29Procyanidin A (isomer 7)30.757,5125,751,1950.814.3289C30H24O12
30(Epi)fisetinidol-(epi)catechin (isomer 8)31.156,1145,611,4020.511.8245C30H26O11
31Procyanidin A (isomer 8)32.75,751,2055,751,1951.710.7285C30H24O12
32(Epi)fisetinidol-(epi)catechin (isomer 9)33.45,611,4185,611,4022.87.9289C30H26O11
33Quercetin rhamnosylrutinoside34,27,552,041755,2040.211.9301C33H40O20[28]
35Isorhamnetin rutinoside41.16,231,6146,231,6180.610.5315C28H32O16[25]
36Quercetin45.83,010,3573,010,3540.97.4non fragmentedC15H10O7[28,29]
37Kaempferol49285,0412,850,4051.711.2non fragmentedC15H10O6[30,31]

Monomeric Forms

The deprotonated ions (Peaks 10 and 20) at m/z 289 produced the MS2 fragment ions at m/z 245, which correspond to the loss of one CO2. These compounds were identified as (−)-epicatechin and (+)-catechin, respectively, based on the retention times and mass fragmentation comparison of [M–H] ions with authentic standards.

B and A-Type Oligomeric Forms

Procyanidins were identified as the main phenolic components in pine bark [1,13,26]. In agreement with data published previously, B-type procyanidins are largely procyanidins in pine bark extracts, and they contain no or less than 10% prodelphinidins [27,32]. The chemical structure of B-type oligomers was based on the presence of (epi)catechin units, which are linked by a single bond. In our study, two dimers (Peaks 6 and 7) with [M–H] ions at m/z 577 and one trimer (Peak 2) at m/z 865 have been detected. The major fragments were generated at the following m/z: m/z 289, which corresponds to deprotonated (epi)catechin; m/z 425, after the neutral loss of 152 amu (C8H8O3) from retro-Diels–Alder (RDA) fission of the heterocyclic C ring; and m/z 577, which corresponds to the deprotonated dimer. A-type procyanidins, which are characterized by the existence of a doubly interflavanoid linkage, have not been reported in pine bark extracts. However, in this study, A-type oligomers have been detected. In this way, Peaks 4, 5, 18, 23, 25, 26, 29 and 31 with m/z 575 and Peaks 9 and 14 with m/z 863 were tentatively identified as A-type proanthocyanidin dimers and trimers, respectively. In MS2, the main ions were at m/z 289, [(epi)catechin–H], and 285, [(epi)catechin–2H2–H], both generated by the cleavage at the interflavanoid bonds.
Nine isomers (Peaks 17, 19, 21, 22, 24, 27, 28, 30 and 32), with a [M−H] at m/z 561, were detected and generated MS2 fragment ions at m/z 289, 245 and 273, corresponding to deprotonated (epi)catechin, its loss of CO2 and deprotonated fisetinidol (Figure 3). These compounds have been identified as (epi)fisetinidol–(epi)catechin for the first time in pine bark. According to several authors, they have been detected in different kinds of bark extracts, such as Acacia mearnsii, Cotinus coggygria wood and Mimosa [33,34,35,36] and as gambiriin B in Uncaria gambir extract [37,38].
Six isomers (Peaks 8, 11, 12, 13, 15 and 16) of chalcan-flavan3-ols dimer, with a [M−H] at m/z 579, were detected in the pine bark extract. The MS2 spectra showed major fragment ions at 561 and 289, corresponding to the loss of H2O and deprotonated (epi)catechin. These compounds have also been identified in the literature as gambiriins A [37,38,39].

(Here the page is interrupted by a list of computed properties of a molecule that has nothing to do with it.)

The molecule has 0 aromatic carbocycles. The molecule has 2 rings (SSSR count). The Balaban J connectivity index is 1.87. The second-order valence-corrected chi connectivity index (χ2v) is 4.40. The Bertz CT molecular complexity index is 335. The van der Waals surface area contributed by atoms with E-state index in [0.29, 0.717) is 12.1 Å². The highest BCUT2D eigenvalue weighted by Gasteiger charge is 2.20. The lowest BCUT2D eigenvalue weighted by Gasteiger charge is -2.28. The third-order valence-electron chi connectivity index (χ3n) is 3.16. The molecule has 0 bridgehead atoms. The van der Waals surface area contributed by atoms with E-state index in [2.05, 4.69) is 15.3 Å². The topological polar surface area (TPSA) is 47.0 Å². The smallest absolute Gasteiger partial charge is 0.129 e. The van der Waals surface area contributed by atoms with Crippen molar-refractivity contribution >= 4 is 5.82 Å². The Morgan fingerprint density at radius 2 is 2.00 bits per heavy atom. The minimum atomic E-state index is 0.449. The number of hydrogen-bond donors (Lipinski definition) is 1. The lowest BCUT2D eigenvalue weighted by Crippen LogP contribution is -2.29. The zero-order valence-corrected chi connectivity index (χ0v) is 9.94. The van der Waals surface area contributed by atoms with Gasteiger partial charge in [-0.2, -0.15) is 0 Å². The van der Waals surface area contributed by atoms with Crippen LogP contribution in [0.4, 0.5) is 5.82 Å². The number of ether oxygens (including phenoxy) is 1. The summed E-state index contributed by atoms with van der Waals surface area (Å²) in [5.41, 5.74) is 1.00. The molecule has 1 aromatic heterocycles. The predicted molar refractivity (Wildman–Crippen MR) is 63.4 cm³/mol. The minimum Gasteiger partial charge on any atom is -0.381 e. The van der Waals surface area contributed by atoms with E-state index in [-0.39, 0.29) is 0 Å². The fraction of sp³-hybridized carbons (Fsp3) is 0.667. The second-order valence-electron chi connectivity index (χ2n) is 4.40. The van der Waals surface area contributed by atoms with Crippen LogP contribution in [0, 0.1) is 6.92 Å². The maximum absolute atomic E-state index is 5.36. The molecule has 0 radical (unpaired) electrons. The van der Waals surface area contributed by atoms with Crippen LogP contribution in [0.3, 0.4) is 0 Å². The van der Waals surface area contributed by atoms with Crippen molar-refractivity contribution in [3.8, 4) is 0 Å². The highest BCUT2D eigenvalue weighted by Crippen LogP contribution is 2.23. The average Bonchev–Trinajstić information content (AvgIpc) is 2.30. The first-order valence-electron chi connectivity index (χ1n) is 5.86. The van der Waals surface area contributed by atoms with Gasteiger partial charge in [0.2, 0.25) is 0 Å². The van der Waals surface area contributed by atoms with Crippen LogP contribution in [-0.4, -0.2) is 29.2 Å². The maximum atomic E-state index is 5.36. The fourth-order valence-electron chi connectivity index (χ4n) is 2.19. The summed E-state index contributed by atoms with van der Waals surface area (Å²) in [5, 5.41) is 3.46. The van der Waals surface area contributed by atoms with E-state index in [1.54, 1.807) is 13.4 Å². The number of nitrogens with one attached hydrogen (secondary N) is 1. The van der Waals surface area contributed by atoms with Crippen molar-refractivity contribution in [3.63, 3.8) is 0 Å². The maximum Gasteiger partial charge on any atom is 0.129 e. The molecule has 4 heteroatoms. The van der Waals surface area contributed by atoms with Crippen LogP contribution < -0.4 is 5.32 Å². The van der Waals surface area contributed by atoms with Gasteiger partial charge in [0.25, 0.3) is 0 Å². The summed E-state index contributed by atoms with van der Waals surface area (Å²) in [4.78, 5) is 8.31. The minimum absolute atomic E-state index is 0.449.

Peaks 33–37 were identified as flavonols and their derivatives. Peak 33, with a [M−H] at m/z 755, was tentatively identified as quercetin rhamnosylrutinoside. It showed a major fragment ion at m/z 301, which corresponded to quercetin aglycone. Peaks 34 (m/z 609) and 36 (m/z 301) were characterized as rutin and quercetin. They were confirmed by comparison with the retention times of the standards. Peak 35 had a [M−H] at m/z 623 and produced MS2 fragment ions at m/z 315 (isorhamnetin aglycone). This compound was identified as isorhamnetin rutinoside. Peak 37, with a [M−H] at m/z 285, was characterized as kaempferol on the basis of previously published data [30,31].

Other Compounds

Peak 1, which had a [M−H] at m/z 341, was tentatively identified as sucrose. Peak 3 (m/z 403) was characterized as gardenoside (iridoid).
Figure 3. (a) Fragmentation pattern and (b) MS/MS spectra of fisetinidol-(4α,8)-catechin.
Figure 3. (a) Fragmentation pattern and (b) MS/MS spectra of fisetinidol-(4α,8)-catechin.
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2.1.2. Green Tea Extract

A total of 35 compounds distributed in five major categories (flavan-3-ol and its derivatives, flavonols, flavanones, isoflavones and other compounds) were analyzed in the present study. Figure 2b shows the BPC of the green tea extract, and the major peaks, which were identified based on elution order, are assigned in Table 2. All of the compounds were characterized by interpreting the mass spectra obtained by QTOF-MS and also by taking into account previously reported data.
Table 2. Retention times and mass spectral data of the compounds characterized in green tea extract by HPLC–ESI-QTOF-MS and MS/MS in negative mode.
Table 2. Retention times and mass spectral data of the compounds characterized in green tea extract by HPLC–ESI-QTOF-MS and MS/MS in negative mode.
PeakProposed CompoundRT (min)[M−H] Measured[M−H] CalculatedError (ppm)mSigmaFragmentation PatternMolecular FormulaRef.
1Quinic acid5.31,910,5621,910,5610.47127C7H12O6[40,41]
2Gallic acid12.31,690,1431,690,1420.44.3125C7H6O5[17,42]
3(Epi)gallocatechin (isomer 1)13.73,050,6633,050,6671.16.6169C15H14O7[17,40,43,44]
4(Epi)gallocatechin-(epi)gallocatechin gallate15.87,451,397745,1411.89.2457, 169C37H30O17[40]
5(Epi)gallocatechin gallate glucoside16.56,191,3086,191,3050.54.7457, 305C28H28O16
6(Epi)gallocatechin (isomer 2)17.23,050,6773,050,6673.43261, 219, 179, 165C15H14O7[17,40,43,44]
8Procyanidin B gallate (isomer 1)18.97,291,4477,291,461215.8577, 169C37H30O16[43,45]
9(Epi)gallocatechin gallate (isomer 1)20.34,570,7894,570,7762.72.7169C22H18O11[17,40]
10(Epi)gallocatechin digallate226,090,9116,090,8864.15457, 305, 169C29H22O15[40,46]
12(Epi)gallocatechin gallate (isomer 2)22.94,570,7984,570,7764.81.4289, 169C22H18O11[17,40]